Once designer Peter Fraser and I were formally invited to work with Richmond's Greater Fulton community in the design of a grassroots vision for one of the city's more diverse, and often invisible, neighborhoods, we knew we'd need to spend some time exploring. The arrival of a late summer break in the weather combined with Peter's passion for cycling made the notion of biking through the hillside community a no brainer.
One of us – the one who doesn't exercise enough (read: at all) – forgot about the hills.
That aside, what a great way to explore and see the neighborhood up close. Peter and I were joined by Floricane's project coordinator Beth Coakley, and by our partners from the Fulton Neighborhood Resource Center, Annette Cousins and Jason Sawyer. We meandered through two of Greater Fulton's three neighborhoods – Fulton Hill and Fulton Bottom – which meant one nice downhill coast and a long haul up the gently sloping Government Road.
What we saw was a close up version of what we'd intellectually known.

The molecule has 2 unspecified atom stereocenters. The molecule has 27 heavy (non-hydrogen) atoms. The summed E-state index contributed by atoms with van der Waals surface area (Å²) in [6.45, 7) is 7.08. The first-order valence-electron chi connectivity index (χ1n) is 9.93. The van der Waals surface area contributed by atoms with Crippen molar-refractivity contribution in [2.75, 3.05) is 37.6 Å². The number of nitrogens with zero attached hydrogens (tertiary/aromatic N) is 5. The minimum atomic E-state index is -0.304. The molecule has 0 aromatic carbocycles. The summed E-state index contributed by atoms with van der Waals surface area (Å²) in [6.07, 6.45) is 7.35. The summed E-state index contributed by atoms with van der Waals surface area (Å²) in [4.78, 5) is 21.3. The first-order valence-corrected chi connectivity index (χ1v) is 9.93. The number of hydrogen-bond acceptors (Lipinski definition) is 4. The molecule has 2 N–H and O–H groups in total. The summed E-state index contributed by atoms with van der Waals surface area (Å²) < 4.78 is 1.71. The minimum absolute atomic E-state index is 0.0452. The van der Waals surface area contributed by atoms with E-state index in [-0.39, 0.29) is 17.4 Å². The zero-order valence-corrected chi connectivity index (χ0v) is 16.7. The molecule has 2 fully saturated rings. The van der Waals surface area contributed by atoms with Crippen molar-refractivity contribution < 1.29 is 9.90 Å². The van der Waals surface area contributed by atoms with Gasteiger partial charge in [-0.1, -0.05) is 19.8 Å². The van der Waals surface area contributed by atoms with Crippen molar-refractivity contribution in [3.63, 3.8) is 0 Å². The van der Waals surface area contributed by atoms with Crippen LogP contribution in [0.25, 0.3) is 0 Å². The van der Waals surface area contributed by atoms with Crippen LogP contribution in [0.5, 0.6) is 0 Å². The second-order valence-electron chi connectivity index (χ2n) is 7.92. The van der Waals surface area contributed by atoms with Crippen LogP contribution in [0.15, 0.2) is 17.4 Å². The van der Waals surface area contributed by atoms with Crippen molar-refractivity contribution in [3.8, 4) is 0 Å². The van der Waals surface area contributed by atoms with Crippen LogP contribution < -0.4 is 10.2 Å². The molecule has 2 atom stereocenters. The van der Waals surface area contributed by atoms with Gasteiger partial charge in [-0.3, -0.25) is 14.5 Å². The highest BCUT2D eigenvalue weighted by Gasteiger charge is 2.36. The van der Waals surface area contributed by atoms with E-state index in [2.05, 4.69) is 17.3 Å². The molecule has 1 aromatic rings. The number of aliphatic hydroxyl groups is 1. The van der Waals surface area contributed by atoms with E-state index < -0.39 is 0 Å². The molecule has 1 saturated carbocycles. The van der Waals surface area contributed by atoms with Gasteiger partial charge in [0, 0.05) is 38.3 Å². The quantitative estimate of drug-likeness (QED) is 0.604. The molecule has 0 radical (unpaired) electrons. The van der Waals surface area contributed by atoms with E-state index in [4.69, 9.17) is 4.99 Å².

Fulton is geographically isolated. It may well be one of the most architecturally diverse communities in Richmond. It has relatively large, intact green spaces – largely the result of the topography. It has a strong, stree-level sense of community and has several places – the Neighborhood Resource Center and the Powhatan Community Center, for instance – that pull large swaths of the community together.
But it's also a community that could benefit from a stronger commercial district that emphasizes the unique character of the community, that connects more naturally to its neighbors – Rockett's Landing and Church Hill and Henrico County, for starters – and that protects the sense of identity that is visible from almost every street corner.
Quite the balancing act.
We'll spend the next three weeks gathering data, meeting residents and getting deeper bearings. In October, we begin the public visioning process. That's when we really start pedaling.